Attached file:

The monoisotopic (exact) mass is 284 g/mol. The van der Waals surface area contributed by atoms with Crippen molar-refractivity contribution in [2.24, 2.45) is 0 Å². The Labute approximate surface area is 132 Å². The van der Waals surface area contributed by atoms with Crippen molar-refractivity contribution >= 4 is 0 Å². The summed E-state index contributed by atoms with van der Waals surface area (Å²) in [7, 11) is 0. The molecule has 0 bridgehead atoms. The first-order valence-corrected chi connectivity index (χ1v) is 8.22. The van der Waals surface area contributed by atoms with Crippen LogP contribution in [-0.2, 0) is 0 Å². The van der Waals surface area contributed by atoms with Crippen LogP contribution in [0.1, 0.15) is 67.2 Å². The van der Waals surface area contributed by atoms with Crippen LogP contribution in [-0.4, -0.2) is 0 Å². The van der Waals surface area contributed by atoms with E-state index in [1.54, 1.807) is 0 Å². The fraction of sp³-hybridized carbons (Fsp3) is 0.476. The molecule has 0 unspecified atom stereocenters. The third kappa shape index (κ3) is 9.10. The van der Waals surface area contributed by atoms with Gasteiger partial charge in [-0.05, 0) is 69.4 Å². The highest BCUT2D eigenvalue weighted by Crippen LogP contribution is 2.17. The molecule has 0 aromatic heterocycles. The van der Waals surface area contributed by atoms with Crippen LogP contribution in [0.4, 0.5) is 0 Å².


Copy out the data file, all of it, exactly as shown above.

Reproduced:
The monoisotopic (exact) mass is 284 g/mol. The van der Waals surface area contributed by atoms with Crippen molar-refractivity contribution in [2.24, 2.45) is 0 Å². The Labute approximate surface area is 132 Å². The van der Waals surface area contributed by atoms with Crippen molar-refractivity contribution >= 4 is 0 Å². The summed E-state index contributed by atoms with van der Waals surface area (Å²) in [7, 11) is 0. The molecule has 0 bridgehead atoms. The first-order valence-corrected chi connectivity index (χ1v) is 8.22. The van der Waals surface area contributed by atoms with Crippen LogP contribution in [-0.2, 0) is 0 Å². The van der Waals surface area contributed by atoms with Crippen LogP contribution in [0.1, 0.15) is 67.2 Å². The van der Waals surface area contributed by atoms with Crippen LogP contribution in [-0.4, -0.2) is 0 Å². The van der Waals surface area contributed by atoms with E-state index in [1.54, 1.807) is 0 Å². The fraction of sp³-hybridized carbons (Fsp3) is 0.476. The molecule has 0 unspecified atom stereocenters. The third kappa shape index (κ3) is 9.10. The van der Waals surface area contributed by atoms with Gasteiger partial charge in [-0.05, 0) is 69.4 Å². The highest BCUT2D eigenvalue weighted by Crippen LogP contribution is 2.17. The molecule has 0 aromatic heterocycles. The van der Waals surface area contributed by atoms with Crippen LogP contribution in [0.4, 0.5) is 0 Å².